Black History Month program celebrates the Tuskegee Airmen in Mount Airy

Hadas Kuznits
February 23, 2019 - 9:00 pm

Hadas Kuznits/KYW Newsradio

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PHILADELPHIA (KYW Newsradio) -- In celebration of Black History Month, three of the original Tuskegee Airmen participated in a panel discussion at New Covenant Church, in Mount Airy.

Eugene Richardson explained how he was just 19-years-old when he became a part of the Tuskegee Airmen just two months before the end of WWII. 

"I'm extremely proud right now,” Richardson said. “At the time, we didn't realize the history that we were making, the barriers we were breaking. We just wanted to prove that we were able to do everything that every other guy did, regardless of the color of our skin."

During WWII the United States military was not only segregated, but the only place black men were able to train to be combat pilots was in Tuskegee, Alabama. Once given a chance to fly though, the Tuskegee airmen did extremely well:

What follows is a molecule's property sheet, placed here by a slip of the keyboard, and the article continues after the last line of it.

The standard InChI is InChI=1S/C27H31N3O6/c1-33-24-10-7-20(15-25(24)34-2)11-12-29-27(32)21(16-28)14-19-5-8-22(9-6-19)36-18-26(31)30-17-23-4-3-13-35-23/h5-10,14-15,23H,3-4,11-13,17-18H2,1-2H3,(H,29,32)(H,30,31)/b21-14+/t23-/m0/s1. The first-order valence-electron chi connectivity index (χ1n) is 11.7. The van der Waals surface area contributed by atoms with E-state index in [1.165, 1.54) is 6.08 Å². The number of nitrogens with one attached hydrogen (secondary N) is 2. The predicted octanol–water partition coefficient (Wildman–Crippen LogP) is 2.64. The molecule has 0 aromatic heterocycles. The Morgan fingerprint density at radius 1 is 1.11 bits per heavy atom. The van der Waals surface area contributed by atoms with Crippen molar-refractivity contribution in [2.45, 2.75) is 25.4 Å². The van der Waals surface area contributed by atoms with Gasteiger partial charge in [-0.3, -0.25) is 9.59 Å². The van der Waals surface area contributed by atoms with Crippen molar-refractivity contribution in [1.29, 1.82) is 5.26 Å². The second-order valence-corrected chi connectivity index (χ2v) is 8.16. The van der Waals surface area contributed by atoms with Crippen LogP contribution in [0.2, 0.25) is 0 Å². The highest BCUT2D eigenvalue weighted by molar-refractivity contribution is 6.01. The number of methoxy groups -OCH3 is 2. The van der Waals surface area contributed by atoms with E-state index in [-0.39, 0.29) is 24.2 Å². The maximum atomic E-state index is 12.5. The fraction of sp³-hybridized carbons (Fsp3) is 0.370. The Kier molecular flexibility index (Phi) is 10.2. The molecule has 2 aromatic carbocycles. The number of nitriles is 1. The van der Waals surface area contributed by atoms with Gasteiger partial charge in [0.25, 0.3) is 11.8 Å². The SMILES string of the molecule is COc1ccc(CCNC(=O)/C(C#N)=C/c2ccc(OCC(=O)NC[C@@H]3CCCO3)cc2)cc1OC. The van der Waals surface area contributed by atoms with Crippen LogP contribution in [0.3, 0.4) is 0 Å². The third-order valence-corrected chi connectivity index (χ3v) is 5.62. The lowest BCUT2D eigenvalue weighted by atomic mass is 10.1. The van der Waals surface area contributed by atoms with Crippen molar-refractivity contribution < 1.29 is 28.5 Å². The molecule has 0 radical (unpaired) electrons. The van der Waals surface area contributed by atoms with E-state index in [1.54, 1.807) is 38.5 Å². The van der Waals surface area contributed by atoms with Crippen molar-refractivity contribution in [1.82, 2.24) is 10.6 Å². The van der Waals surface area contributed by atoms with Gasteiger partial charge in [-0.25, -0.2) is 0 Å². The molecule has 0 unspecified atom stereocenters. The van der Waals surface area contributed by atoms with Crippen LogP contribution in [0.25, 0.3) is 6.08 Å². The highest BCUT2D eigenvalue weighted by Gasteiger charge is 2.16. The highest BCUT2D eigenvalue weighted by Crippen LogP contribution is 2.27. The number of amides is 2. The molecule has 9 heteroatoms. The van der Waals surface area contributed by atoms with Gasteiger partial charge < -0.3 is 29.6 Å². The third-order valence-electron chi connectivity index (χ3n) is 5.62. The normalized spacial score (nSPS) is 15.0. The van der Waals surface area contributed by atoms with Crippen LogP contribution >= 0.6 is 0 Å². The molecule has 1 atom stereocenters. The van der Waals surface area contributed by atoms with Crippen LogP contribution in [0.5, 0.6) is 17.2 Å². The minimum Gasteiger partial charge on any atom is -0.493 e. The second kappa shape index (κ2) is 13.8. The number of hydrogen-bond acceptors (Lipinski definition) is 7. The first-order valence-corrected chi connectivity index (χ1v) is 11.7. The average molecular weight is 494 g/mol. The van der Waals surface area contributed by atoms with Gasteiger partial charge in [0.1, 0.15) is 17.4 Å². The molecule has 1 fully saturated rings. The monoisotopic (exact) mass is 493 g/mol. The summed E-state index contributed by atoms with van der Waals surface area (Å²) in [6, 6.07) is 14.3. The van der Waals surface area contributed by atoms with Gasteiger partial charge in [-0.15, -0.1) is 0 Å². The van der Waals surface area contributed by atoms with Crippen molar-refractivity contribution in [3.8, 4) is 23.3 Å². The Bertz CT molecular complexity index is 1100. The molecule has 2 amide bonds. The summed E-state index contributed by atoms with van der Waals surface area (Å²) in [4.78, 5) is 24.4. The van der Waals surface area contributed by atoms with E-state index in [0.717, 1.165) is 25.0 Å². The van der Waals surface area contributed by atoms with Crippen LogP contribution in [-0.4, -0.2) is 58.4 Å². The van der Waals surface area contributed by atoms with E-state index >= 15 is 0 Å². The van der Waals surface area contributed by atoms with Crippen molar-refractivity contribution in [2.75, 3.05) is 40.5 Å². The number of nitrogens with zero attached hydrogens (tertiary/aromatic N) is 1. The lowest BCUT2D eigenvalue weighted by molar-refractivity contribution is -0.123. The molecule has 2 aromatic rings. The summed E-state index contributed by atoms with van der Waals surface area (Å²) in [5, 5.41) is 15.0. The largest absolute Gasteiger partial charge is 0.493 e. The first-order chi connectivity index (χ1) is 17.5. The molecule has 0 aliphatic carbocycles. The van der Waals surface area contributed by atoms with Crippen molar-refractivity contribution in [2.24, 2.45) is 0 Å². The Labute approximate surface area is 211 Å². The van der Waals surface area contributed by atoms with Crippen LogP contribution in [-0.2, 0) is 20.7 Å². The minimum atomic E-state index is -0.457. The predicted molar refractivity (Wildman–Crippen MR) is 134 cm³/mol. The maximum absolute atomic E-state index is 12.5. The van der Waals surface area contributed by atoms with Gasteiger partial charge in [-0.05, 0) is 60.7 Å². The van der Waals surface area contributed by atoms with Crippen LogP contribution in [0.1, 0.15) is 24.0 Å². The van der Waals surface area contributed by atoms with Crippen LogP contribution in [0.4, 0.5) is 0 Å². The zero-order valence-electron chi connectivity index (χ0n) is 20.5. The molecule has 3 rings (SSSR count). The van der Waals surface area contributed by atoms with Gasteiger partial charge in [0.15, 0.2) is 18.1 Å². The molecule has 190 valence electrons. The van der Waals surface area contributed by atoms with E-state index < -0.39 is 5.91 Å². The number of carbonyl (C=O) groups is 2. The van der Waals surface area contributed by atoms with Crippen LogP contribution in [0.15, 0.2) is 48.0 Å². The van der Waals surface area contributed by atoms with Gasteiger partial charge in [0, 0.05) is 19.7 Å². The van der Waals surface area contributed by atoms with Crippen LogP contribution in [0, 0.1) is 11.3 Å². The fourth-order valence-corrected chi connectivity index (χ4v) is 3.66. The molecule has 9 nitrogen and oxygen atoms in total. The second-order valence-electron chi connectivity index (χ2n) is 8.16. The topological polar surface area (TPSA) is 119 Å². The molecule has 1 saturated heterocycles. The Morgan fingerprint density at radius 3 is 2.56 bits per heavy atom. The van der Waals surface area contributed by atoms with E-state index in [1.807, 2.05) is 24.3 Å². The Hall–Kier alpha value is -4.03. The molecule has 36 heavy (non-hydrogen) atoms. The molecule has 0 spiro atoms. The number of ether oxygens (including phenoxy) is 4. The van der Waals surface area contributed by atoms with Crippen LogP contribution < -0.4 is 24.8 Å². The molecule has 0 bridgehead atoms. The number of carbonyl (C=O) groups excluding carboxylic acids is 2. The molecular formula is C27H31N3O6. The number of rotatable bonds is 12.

"Enemy fighter planes were not able to penetrate and get to the bombers and shoot them down when we were escorting them,” he explains. 

After the war, the airmen were awarded the Congressional Gold Medal and President Harry Truman desegregated the military.

"They issued an executive order 8891, which in effect said there shall be no more discrimination in the military," he added.

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